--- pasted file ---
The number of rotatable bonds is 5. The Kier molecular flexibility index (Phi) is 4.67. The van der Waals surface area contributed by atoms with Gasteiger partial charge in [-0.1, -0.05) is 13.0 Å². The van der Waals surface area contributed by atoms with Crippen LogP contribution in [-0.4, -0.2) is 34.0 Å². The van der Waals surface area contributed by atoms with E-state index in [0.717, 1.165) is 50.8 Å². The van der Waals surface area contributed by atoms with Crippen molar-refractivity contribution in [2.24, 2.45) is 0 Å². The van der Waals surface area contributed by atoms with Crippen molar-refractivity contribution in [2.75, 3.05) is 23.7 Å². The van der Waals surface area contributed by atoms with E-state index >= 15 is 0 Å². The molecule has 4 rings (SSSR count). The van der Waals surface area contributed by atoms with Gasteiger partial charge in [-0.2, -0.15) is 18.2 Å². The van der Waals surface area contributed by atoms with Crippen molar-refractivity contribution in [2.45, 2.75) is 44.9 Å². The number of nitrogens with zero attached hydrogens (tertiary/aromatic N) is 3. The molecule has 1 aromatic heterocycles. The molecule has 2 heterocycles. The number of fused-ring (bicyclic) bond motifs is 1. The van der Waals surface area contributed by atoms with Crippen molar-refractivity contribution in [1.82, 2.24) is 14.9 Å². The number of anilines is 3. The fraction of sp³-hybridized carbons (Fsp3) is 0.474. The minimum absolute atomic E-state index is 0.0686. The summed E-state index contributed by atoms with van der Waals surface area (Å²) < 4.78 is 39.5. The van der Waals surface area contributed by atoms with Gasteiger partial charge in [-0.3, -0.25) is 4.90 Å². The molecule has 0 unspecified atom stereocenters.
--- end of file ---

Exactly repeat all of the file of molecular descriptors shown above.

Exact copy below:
The number of rotatable bonds is 5. The Kier molecular flexibility index (Phi) is 4.67. The van der Waals surface area contributed by atoms with Gasteiger partial charge in [-0.1, -0.05) is 13.0 Å². The van der Waals surface area contributed by atoms with Crippen LogP contribution in [-0.4, -0.2) is 34.0 Å². The van der Waals surface area contributed by atoms with E-state index in [0.717, 1.165) is 50.8 Å². The van der Waals surface area contributed by atoms with Crippen molar-refractivity contribution in [2.24, 2.45) is 0 Å². The van der Waals surface area contributed by atoms with Crippen molar-refractivity contribution in [2.75, 3.05) is 23.7 Å². The van der Waals surface area contributed by atoms with E-state index >= 15 is 0 Å². The molecule has 4 rings (SSSR count). The van der Waals surface area contributed by atoms with Gasteiger partial charge in [-0.2, -0.15) is 18.2 Å². The van der Waals surface area contributed by atoms with Crippen molar-refractivity contribution in [2.45, 2.75) is 44.9 Å². The number of nitrogens with zero attached hydrogens (tertiary/aromatic N) is 3. The molecule has 1 aromatic heterocycles. The molecule has 2 heterocycles. The number of fused-ring (bicyclic) bond motifs is 1. The van der Waals surface area contributed by atoms with Crippen molar-refractivity contribution in [1.82, 2.24) is 14.9 Å². The number of anilines is 3. The fraction of sp³-hybridized carbons (Fsp3) is 0.474. The minimum absolute atomic E-state index is 0.0686. The summed E-state index contributed by atoms with van der Waals surface area (Å²) < 4.78 is 39.5. The van der Waals surface area contributed by atoms with Gasteiger partial charge in [-0.3, -0.25) is 4.90 Å². The molecule has 0 unspecified atom stereocenters.